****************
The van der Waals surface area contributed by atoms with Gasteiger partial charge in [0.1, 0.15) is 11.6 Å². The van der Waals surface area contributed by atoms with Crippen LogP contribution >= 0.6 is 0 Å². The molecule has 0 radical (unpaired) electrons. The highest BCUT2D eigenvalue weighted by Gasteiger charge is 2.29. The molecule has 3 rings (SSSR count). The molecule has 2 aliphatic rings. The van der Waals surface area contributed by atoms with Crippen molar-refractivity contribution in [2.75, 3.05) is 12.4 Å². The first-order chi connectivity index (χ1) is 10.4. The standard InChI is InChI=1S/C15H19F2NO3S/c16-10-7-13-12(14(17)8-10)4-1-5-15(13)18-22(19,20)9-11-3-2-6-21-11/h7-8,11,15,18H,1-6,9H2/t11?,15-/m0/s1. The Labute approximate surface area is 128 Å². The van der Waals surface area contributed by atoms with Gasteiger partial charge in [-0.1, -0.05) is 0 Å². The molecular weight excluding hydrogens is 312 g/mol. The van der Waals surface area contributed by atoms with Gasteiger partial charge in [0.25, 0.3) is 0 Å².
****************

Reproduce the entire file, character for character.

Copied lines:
The van der Waals surface area contributed by atoms with Gasteiger partial charge in [0.1, 0.15) is 11.6 Å². The van der Waals surface area contributed by atoms with Crippen LogP contribution >= 0.6 is 0 Å². The molecule has 0 radical (unpaired) electrons. The highest BCUT2D eigenvalue weighted by Gasteiger charge is 2.29. The molecule has 3 rings (SSSR count). The molecule has 2 aliphatic rings. The van der Waals surface area contributed by atoms with Crippen molar-refractivity contribution in [2.75, 3.05) is 12.4 Å². The first-order chi connectivity index (χ1) is 10.4. The standard InChI is InChI=1S/C15H19F2NO3S/c16-10-7-13-12(14(17)8-10)4-1-5-15(13)18-22(19,20)9-11-3-2-6-21-11/h7-8,11,15,18H,1-6,9H2/t11?,15-/m0/s1. The Labute approximate surface area is 128 Å². The van der Waals surface area contributed by atoms with Gasteiger partial charge in [-0.1, -0.05) is 0 Å². The molecular weight excluding hydrogens is 312 g/mol. The van der Waals surface area contributed by atoms with Gasteiger partial charge in [0.25, 0.3) is 0 Å².